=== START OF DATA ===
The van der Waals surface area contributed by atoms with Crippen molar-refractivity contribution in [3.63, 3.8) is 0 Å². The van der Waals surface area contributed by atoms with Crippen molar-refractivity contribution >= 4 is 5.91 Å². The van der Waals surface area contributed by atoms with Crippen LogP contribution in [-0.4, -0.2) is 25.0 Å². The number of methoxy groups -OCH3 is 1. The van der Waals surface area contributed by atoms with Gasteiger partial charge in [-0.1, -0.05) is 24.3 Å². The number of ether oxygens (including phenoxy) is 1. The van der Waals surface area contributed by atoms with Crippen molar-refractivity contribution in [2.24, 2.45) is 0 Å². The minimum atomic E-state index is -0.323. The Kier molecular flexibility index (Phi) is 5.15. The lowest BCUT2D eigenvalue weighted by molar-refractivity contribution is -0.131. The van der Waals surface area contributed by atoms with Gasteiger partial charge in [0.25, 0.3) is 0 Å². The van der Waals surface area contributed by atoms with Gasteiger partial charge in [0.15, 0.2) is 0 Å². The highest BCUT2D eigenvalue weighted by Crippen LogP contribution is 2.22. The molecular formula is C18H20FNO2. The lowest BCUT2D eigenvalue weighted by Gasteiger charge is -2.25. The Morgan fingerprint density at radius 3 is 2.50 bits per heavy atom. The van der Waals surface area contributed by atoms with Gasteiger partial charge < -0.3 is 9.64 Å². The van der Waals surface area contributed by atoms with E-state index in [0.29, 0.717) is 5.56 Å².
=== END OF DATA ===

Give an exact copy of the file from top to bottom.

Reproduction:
The van der Waals surface area contributed by atoms with Crippen molar-refractivity contribution in [3.63, 3.8) is 0 Å². The van der Waals surface area contributed by atoms with Crippen molar-refractivity contribution >= 4 is 5.91 Å². The van der Waals surface area contributed by atoms with Crippen LogP contribution in [-0.4, -0.2) is 25.0 Å². The number of methoxy groups -OCH3 is 1. The van der Waals surface area contributed by atoms with Gasteiger partial charge in [-0.1, -0.05) is 24.3 Å². The number of ether oxygens (including phenoxy) is 1. The van der Waals surface area contributed by atoms with Crippen molar-refractivity contribution in [2.24, 2.45) is 0 Å². The minimum atomic E-state index is -0.323. The Kier molecular flexibility index (Phi) is 5.15. The lowest BCUT2D eigenvalue weighted by molar-refractivity contribution is -0.131. The van der Waals surface area contributed by atoms with Gasteiger partial charge in [0.25, 0.3) is 0 Å². The van der Waals surface area contributed by atoms with Gasteiger partial charge in [0.15, 0.2) is 0 Å². The highest BCUT2D eigenvalue weighted by Crippen LogP contribution is 2.22. The molecular formula is C18H20FNO2. The lowest BCUT2D eigenvalue weighted by Gasteiger charge is -2.25. The Morgan fingerprint density at radius 3 is 2.50 bits per heavy atom. The van der Waals surface area contributed by atoms with Gasteiger partial charge < -0.3 is 9.64 Å². The van der Waals surface area contributed by atoms with E-state index in [0.29, 0.717) is 5.56 Å².